Teaching visitors about Native American cuisine

Showcasing food is an indispensable part of telling stories about different cultures, says chef Freddie Bitsoie.

“For centuries, Western civilization has claimed ownership of ingredients indigenous to the Western Hemisphere,” says Bitsoie, who works at the Smithsonian Institution’s National Museum of the American Indian. He aims to correct that false narrative at the restaurant he oversees, which serves as “a conduit to help tell the story of Native ingredients: how they were used in the past and how they are used now.”

On left, Freddie Bitsoie pouring oil over food to prep it; on right, a plate of prepared food (© Carol Guzy)
Bitsoie uses Native American cooking traditions at the museum’s restaurant. (© Carol Guzy)

In 2016, Bitsoie — a member of the Diné (or Navajo) tribe — became the first Native American executive chef of the Mitsitam Native Foods Café, the American Indian museum’s in-house restaurant.

“Mitsitam” means “Let’s eat!” in the language of the Delaware and Piscataway people, and Bitsoie produces dishes from a wide range of Native cultures, complementing the museum’s rotating exhibitions.

Bitsoie cooks with ingredients used by Native Americans for centuries. He changes the restaurant’s menu every four months, offering a mix of what he describes as “traditional, modern and popular foods” to suit nearly every palate.

Man moving piece of meat on large grill with long tongs (© Carol Guzy)
Bitsoie cooks meat in the kitchen of Mitsitam Native Foods Café. (© Carol Guzy)

“As a chef, I have to know what the [culinary] trends are — what is moving in the ‘food world’ that people want,” he said. While the café’s menu is shaped by the seasons, it also adapts to special events at the museum.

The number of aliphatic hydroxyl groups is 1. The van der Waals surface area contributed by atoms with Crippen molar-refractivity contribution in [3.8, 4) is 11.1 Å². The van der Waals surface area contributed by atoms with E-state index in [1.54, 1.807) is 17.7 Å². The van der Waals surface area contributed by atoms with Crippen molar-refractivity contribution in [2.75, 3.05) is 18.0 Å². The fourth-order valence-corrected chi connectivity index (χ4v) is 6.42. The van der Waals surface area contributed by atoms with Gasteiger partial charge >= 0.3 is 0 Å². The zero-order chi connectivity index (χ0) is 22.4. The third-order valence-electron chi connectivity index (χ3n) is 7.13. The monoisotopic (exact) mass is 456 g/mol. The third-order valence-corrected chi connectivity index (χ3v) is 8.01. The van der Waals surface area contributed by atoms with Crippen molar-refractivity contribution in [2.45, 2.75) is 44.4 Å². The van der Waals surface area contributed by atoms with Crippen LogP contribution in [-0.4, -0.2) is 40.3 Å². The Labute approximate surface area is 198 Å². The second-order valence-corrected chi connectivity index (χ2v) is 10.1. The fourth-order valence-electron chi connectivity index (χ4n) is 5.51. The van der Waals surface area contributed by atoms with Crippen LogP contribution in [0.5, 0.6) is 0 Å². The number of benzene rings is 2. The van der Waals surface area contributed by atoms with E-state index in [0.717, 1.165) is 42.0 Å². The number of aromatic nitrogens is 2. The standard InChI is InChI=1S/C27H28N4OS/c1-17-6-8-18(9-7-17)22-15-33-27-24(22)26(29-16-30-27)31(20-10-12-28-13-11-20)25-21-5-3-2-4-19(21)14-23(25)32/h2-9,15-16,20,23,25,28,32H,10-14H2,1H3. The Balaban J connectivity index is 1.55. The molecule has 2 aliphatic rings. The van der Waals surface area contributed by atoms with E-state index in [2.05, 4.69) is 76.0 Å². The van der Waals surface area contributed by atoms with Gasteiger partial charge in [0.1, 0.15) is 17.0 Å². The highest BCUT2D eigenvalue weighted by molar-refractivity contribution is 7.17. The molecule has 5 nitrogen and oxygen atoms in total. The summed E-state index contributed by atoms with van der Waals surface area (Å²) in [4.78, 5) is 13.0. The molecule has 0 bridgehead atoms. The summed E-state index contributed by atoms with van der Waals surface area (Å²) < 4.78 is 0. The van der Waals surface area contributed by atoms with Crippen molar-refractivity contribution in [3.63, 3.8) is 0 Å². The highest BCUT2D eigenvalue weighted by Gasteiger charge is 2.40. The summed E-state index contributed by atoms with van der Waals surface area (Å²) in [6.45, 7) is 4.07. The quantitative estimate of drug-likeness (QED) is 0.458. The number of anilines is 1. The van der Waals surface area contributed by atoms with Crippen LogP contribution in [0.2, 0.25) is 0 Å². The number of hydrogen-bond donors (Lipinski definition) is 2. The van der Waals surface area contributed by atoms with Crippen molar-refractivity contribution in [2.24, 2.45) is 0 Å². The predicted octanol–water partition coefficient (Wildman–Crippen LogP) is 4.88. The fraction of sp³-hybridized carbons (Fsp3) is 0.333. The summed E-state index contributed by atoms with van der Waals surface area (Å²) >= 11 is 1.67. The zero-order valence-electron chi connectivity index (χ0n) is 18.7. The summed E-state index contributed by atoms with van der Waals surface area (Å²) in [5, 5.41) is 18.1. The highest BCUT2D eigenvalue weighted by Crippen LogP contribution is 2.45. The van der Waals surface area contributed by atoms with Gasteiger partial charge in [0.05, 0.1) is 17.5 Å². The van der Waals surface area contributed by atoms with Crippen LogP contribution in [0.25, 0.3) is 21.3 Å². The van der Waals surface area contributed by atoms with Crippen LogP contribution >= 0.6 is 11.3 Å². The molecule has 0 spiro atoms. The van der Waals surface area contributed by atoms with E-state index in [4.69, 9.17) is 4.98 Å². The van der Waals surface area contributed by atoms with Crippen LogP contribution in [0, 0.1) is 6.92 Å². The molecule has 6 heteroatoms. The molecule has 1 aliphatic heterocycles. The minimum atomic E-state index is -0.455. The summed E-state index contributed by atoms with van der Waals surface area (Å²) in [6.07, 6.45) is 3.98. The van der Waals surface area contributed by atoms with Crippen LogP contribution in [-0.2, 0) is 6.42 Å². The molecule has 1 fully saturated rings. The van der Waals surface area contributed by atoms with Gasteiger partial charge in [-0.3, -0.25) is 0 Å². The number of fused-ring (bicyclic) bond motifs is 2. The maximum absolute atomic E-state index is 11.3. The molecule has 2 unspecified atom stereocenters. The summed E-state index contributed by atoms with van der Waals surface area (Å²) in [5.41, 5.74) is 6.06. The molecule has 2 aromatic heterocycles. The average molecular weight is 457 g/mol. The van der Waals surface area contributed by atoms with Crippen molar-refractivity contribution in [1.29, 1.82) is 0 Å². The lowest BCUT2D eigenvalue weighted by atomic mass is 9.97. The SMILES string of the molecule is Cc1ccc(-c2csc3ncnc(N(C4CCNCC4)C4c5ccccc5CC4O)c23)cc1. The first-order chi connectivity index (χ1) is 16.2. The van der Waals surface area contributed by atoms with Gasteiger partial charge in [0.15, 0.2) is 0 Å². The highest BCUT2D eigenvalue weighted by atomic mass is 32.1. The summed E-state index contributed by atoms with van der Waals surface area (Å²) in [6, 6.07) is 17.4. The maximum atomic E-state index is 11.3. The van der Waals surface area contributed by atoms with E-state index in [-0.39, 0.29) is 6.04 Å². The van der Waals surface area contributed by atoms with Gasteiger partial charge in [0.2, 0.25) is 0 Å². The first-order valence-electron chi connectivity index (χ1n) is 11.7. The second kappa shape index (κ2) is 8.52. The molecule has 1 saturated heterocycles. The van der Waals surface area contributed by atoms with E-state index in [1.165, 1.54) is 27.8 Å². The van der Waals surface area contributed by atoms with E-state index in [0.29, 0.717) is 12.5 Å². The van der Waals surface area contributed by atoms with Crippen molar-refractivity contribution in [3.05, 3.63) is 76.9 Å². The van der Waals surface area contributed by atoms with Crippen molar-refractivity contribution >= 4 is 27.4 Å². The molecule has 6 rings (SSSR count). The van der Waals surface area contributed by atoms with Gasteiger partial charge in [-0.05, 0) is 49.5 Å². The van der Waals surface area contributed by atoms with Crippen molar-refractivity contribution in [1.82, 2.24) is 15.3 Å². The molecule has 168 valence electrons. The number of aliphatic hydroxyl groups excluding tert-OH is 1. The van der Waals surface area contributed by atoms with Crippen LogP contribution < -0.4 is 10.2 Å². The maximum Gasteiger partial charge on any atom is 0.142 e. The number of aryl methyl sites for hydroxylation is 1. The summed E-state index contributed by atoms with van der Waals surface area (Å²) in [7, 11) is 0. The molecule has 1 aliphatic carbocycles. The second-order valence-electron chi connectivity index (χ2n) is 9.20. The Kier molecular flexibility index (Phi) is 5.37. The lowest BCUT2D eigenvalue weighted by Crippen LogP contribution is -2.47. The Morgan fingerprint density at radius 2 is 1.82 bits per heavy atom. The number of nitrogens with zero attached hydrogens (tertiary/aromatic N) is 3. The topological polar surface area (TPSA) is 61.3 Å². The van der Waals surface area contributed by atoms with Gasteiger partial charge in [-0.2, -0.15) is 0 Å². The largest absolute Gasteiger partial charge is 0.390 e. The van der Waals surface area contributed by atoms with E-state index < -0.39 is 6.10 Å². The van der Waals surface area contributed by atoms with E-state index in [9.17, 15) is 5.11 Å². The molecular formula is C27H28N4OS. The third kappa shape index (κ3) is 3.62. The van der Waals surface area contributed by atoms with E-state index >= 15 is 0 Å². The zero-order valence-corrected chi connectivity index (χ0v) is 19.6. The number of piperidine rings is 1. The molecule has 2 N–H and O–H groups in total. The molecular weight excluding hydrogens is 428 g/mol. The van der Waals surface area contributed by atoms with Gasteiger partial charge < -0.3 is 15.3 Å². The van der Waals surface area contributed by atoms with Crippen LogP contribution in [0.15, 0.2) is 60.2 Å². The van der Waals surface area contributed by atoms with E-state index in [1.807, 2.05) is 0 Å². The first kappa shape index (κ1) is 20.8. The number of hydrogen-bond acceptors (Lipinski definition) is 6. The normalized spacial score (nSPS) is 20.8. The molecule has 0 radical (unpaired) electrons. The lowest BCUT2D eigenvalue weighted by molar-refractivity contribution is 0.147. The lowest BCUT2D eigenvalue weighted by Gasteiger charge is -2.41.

Menu items typically amplify certain themes, but Bitsoie has a flexible approach to expanding the restaurant’s fare.

“Dishes and recipes will come from my travels and experiences, or even from someone who shared a dish or recipe with me,” he said. Plus, “we tweak classic recipes all the time” to keep things fresh.

The restaurant’s five food stations represent different Native regions.

Bitsoie recommends the clam soup at the café’s Northern Woodlands station. Made from a recipe that’s been used for hundreds of years, the soup is an ancestral version of New England clam chowder.

Plates full of flat breads (© Carol Guzy)
Fry bread, a Navajo treat, is one of many offerings at Mitsitam Native Foods Café. (© Carol Guzy)

At the café’s South America station, he highlights a cilantro chicken-and-rice dish, added to the menu by a guest chef from the Peruvian Embassy.

The bison burger is a good example of food from the Great Plains, while a recent innovation at the Mesoamerica station is the seafood posole.

Posole, best known as a pork or chicken stew, is “generally not made with seafood, but I went to North Vancouver Island, and that gave me the inspiration to use seafood,” said Bitsoie.

Freddie Bitsoie cooking meat on grill in large kitchen (© Carol Guzy)
Bitsoie loves introducing new dishes to his guests. He says being the executive chef of Mitsitam Native Foods Café is his “dream job.” (© Carol Guzy)

A favorite of Bitsoie’s served at the Northwest Coast station is a beets-and-seaweed salad.

Bitsoie developed an interest in food while growing up in Utah and Arizona, and he trained in the culinary arts during his college days. He was already an award-winning chef in New Mexico before arriving in Washington.

Bitsoie’s flavorful experiments have maintained the Mitsitam Café’s status as a popular place for locals and tourists to dine.

“People travel from all over the world to eat at Mitsitam,” said Bitsoie, “and we don’t want anyone to have a bad experience.”